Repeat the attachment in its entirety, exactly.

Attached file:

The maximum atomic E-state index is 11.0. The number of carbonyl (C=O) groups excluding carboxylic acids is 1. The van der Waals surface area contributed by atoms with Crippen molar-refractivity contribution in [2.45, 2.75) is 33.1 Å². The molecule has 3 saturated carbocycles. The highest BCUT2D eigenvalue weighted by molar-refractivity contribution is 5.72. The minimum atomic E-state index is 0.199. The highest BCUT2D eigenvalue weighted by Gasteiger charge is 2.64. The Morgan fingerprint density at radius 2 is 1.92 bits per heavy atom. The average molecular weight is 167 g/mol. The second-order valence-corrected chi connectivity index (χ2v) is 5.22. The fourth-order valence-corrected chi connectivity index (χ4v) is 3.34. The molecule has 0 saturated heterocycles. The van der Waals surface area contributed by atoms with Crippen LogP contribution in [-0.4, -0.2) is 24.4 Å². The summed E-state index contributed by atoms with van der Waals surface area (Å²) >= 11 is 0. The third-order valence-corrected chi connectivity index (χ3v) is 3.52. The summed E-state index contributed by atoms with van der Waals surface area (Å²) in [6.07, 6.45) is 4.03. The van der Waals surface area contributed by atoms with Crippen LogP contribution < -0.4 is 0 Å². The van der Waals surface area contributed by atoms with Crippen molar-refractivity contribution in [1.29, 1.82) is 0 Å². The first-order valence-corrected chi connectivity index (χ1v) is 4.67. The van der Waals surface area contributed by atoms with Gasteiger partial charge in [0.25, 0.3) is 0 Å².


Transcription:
The maximum atomic E-state index is 11.0. The number of carbonyl (C=O) groups excluding carboxylic acids is 1. The van der Waals surface area contributed by atoms with Crippen molar-refractivity contribution in [2.45, 2.75) is 33.1 Å². The molecule has 3 saturated carbocycles. The highest BCUT2D eigenvalue weighted by molar-refractivity contribution is 5.72. The minimum atomic E-state index is 0.199. The highest BCUT2D eigenvalue weighted by Gasteiger charge is 2.64. The Morgan fingerprint density at radius 2 is 1.92 bits per heavy atom. The average molecular weight is 167 g/mol. The second-order valence-corrected chi connectivity index (χ2v) is 5.22. The fourth-order valence-corrected chi connectivity index (χ4v) is 3.34. The molecule has 0 saturated heterocycles. The van der Waals surface area contributed by atoms with Crippen LogP contribution in [-0.4, -0.2) is 24.4 Å². The summed E-state index contributed by atoms with van der Waals surface area (Å²) >= 11 is 0. The third-order valence-corrected chi connectivity index (χ3v) is 3.52. The summed E-state index contributed by atoms with van der Waals surface area (Å²) in [6.07, 6.45) is 4.03. The van der Waals surface area contributed by atoms with Crippen LogP contribution < -0.4 is 0 Å². The van der Waals surface area contributed by atoms with Crippen molar-refractivity contribution in [1.29, 1.82) is 0 Å². The first-order valence-corrected chi connectivity index (χ1v) is 4.67. The van der Waals surface area contributed by atoms with Gasteiger partial charge in [0.25, 0.3) is 0 Å².